Right now it is 9:30 PM. I am sitting in the “chill out” area of our hostel. To my right, there is an interview taking place about climate refugees and the displacement of people whose homeland is no longer habitable. Farther to my right, a young adult group, SustainUS, is debriefing the day. To my left, four high school students from the School of Environmental Studies (SES) in Minnesota are talking about the famous people they have met in the course of being here at COP21 and Skype-ing back to students who weren’t able to come. It is amazing to overhear their conversation as they describe all they are seeing, hearing, and experiencing. Their conversation is incredible and, impressively, shows how they have become familiar with this whole scene, discussing key words, key ideas, and key climate actors at the conference. They are discussing the possibility of a new climate goal that could become a part of the agreement: a goal of limiting temperature rise to 1.5 degrees Celsius rather than 2 degrees. Farther down the room, my teacher colleagues and friends from Climate Generation are working on their blogs, with the deadline of 10 PM approaching.
This is day 3 of my life as a “citizen journalist.” I am part of a group of 10 teachers who are Education Ambassadors with the Minneapolis-based nonprofit Climate Generation. Before coming to Paris, we taught our students about climate change in various ways, using curriculum from Climate Generation. Now that we are here, our days are filled with talking and listening to people regarding the many dimensions of climate change and international climate policy. Days are also filled with chance encounters, occurring all over the city, with people who have come to Paris for the conference. We are constantly gathering new ideas and information and then processing them, picking and choosing among a multitude of experiences and topics to find stories that can convey a piece of what is happening.
Every day we have at least one discussion group with an invited guest who has expertise in a particular area. These are always interesting, because they offer an in-depth, engaging introduction to some particular dimension of the climate puzzle. Communications are key during these busy days – trying to use What’sApp, texting, and e-mail to know what is happening at many different climate change events all over the city, receiving and dispersing information to other members of our group.
When we go to the conference center at Le Bourget, we take the metro to a shuttle bus. This is a great chance to talk with people, especially people wearing badges that show what part of the conference they have access to. Pink badges are the country representatives, who are in the restricted area where the negotiations are taking place – the “blue zone.” The negotiators are working on the draft of a document to come out of COP21, which is the main goal of the conference. Imagine the intricacies of 196 countries working by consensus, not majority rule, to produce a document that will succinctly and specifically set out the target goals and outline expectations for reducing carbon emissions. Yellow badges are observers who also have the right to enter the negotiation area. The general public can enter the “green zone,” which is free and open to anyone who is interested.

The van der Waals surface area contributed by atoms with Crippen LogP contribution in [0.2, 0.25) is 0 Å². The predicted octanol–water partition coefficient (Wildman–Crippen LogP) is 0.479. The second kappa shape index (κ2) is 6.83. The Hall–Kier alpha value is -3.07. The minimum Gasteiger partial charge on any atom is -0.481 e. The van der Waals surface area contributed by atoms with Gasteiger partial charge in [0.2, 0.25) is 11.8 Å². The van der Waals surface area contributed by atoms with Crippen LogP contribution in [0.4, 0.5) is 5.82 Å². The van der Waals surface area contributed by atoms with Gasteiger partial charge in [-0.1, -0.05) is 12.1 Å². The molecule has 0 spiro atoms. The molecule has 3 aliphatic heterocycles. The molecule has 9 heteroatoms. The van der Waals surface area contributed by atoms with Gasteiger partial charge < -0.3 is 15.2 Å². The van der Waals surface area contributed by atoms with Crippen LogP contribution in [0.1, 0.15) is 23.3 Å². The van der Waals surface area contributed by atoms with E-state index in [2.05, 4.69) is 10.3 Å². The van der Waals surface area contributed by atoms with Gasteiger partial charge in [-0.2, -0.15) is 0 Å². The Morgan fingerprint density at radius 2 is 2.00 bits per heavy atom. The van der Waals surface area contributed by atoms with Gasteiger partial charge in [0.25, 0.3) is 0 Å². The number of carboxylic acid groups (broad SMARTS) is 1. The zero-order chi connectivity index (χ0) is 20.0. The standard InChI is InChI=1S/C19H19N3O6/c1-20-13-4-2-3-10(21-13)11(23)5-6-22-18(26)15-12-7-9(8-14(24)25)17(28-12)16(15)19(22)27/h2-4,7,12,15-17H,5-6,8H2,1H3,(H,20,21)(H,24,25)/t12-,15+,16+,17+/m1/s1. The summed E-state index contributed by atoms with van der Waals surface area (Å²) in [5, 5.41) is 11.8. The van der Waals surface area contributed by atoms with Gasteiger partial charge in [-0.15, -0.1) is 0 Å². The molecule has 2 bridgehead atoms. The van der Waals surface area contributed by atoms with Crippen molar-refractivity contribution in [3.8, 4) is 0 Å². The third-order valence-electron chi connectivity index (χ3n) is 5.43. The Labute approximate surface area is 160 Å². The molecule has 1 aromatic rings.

I asked the students from SES what was their favorite part of being at COP21. Their answers also represent a big picture of what is happening. One student really likes “meeting people.” It is so amazing that really famous people in the climate world and the political world can become accessible here. Al Gore was at the conference today, as well as Arnold Schwarzenegger. Other big names that can be encountered are heads of state, governors, city mayors, and state representatives. This conference truly reflects the incredible nature of people from all walks of life, who are convening here to engage, work, and share perspectives around climate change. Another student said that she really liked seeing the “actions.” Actions are ways of informing the public about a particular topic by drawing attention to it, a little like a protest. The difference is, actions can happen without confrontation and can be a clever or animated way of drawing attention to and bearing witness to a particular problem, event, policy or situation. Actions represent the idea that some people are here with the desire to influence the opinions of others. A third student said he really liked the policy aspect of being here. There are all sorts of decisions and rules on many levels that govern emissions and other aspects of climate regulations. He really liked how policy plays out in real life and how it can bring together various perspectives.
For me, the most striking part of being here is hearing the first-hand accounts of what life is really like in far-flung parts of the world, and how life in these places is drastically impacted by climate change. In the conference center, there are people of various backgrounds sharing their perspectives and their culture. Today in the park, I met a man from El Salvador who had just arrived 2 days ago. There was an exposition about new ways of reducing energy use for various things in a city, and we stumbled upon it at the same time. It turns out that Apautemac, or “El Gran Rio” in Spanish, had been brought to Paris by Friends of the Earth International. I am so glad that many organizations have helped bring lots of diverse voices to the scene here in Paris, and hope that their voices will not be forgotten!